US20070151122Dec 28, 2006Jul 5, 2007Eastman Holding CompanyFootwear cover with scent-suppressing carbon additive
US20070151877Mar 13, 2007Jul 5, 2007Newman Anthony EOdor absorbing systems and methods
US20070226868 *Mar 8, 2007Oct 4, 2007Hunt C TimothyLow-cost disposable odor-reducing hunting clothing
US20070243239Apr 10, 2007Oct 18, 2007Lanser Dale EPatch capable of dispensing a scent
US20080016603Sep 20, 2007Jan 24, 2008Sunburst Companies, Inc.Odor absorbing system and method
US20080028494 *Jul 25, 2007Feb 7, 2008Sunburst Companies, Inc.Odor absorbing system and method
US20080184996Feb 4, 2008Aug 7, 2008Juancarlos ColoradoBandana for a breathing filter element
US20090114228 *May 21, 2008May 7, 2009Garry William KirschnerDisposable outdoors mask and method of use
US20090139003 *Dec 3, 2007Jun 4, 2009Lee Suzanne CGarment with Bamboo Fabric Liner
US20100076532 *Sep 23, 2008Mar 25, 2010Matich Ronald DFace warming breath deflecting apparatus
US20100107991Jun 24, 2009May 6, 2010Elrod Scott ASystems and methods for detecting descented material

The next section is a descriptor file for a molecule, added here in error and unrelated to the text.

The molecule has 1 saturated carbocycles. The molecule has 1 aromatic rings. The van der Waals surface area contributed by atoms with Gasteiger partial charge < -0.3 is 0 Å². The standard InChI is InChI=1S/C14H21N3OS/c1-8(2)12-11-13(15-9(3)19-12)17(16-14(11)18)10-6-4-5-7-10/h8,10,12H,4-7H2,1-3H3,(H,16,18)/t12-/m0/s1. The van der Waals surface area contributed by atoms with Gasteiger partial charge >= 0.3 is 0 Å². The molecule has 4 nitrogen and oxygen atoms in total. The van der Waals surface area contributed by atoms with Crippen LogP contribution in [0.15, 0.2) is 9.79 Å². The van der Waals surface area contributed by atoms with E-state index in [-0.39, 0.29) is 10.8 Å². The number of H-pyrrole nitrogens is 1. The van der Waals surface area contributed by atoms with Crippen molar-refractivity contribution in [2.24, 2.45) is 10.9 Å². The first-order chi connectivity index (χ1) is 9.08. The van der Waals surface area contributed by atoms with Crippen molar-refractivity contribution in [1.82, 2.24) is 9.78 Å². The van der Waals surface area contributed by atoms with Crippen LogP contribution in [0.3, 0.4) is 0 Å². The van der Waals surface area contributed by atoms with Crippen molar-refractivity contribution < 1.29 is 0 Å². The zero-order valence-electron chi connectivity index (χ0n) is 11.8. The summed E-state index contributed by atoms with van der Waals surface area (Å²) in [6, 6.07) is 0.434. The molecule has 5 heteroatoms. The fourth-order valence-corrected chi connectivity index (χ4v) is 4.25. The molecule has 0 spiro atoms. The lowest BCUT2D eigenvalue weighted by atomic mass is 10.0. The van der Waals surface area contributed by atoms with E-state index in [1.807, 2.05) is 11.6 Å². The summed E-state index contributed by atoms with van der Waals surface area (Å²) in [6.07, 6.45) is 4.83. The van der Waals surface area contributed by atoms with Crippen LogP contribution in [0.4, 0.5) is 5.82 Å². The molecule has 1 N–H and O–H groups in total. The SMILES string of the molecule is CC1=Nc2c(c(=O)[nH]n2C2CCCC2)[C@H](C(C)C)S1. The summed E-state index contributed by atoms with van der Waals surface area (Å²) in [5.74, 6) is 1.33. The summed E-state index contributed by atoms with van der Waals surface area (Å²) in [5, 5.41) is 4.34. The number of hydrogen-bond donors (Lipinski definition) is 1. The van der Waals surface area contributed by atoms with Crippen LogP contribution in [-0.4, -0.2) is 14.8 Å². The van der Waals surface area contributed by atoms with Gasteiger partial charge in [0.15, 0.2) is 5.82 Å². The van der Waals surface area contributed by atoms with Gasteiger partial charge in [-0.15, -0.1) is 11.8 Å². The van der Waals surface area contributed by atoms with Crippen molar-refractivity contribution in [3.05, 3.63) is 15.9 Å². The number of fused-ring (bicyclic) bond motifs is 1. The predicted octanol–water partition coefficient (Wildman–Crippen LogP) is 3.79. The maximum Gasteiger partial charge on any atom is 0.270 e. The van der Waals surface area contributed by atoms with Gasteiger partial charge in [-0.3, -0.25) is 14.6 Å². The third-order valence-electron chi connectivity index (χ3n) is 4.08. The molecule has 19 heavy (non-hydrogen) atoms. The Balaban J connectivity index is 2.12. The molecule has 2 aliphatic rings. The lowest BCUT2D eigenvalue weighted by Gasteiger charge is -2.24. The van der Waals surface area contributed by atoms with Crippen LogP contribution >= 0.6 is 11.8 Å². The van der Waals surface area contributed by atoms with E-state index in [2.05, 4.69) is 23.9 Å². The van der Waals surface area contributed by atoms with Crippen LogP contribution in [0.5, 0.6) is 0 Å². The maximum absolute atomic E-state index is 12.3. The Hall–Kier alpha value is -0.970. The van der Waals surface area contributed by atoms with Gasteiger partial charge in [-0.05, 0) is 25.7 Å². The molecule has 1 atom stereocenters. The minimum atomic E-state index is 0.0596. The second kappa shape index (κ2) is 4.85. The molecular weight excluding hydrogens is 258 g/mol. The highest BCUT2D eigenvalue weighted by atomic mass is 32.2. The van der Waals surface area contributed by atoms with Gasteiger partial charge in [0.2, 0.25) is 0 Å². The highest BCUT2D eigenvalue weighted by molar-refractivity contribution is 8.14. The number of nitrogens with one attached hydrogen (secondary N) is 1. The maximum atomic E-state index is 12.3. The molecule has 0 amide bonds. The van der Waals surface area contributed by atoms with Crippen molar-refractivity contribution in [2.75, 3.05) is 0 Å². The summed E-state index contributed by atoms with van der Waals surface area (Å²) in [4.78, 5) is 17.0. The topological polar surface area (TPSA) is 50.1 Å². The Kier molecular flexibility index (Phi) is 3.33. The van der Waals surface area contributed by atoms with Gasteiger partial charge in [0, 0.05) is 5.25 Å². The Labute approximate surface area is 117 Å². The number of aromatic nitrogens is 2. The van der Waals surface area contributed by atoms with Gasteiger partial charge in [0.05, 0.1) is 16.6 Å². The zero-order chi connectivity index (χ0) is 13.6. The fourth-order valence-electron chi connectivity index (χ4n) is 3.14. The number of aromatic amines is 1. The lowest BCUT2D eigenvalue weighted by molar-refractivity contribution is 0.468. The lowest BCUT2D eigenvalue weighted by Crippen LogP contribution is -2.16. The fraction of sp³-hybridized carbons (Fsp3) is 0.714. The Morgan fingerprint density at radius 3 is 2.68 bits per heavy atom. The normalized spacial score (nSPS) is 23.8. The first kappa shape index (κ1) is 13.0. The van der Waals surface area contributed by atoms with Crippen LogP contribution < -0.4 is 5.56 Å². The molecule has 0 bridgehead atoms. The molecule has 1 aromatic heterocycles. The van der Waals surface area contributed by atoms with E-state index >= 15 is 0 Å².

WO2005032289A2Sep 3, 2004Apr 14, 2005Van Der Sleesen MichaelGarment with ventilation assembly
Non-Patent Citations
Reference
1Office Action from related U.S. Appl. No. 11/858,617, mailed Aug. 19, 2010.
Referenced by
Citing PatentFiling datePublication dateApplicantTitle
US8424118 *Jul 30, 2010Apr 23, 2013Longworth Industries, Inc.Undergarment
US20110023216 *Mar 11, 2009Feb 3, 2011O'leary PeterUnderwear garment
US20120023646 *Jul 30, 2010Feb 2, 2012Longworth Industries, Inc.Undergarment
Classifications
U.S. Classification2/79, 2/94, 2/69
International ClassificationA41D13/02, A41D31/00, A41B1/00
Cooperative ClassificationA41B2400/36, A41D2300/20, A41D2400/36, A41B9/00, A41D31/00
European ClassificationA41B9/00, A41D31/00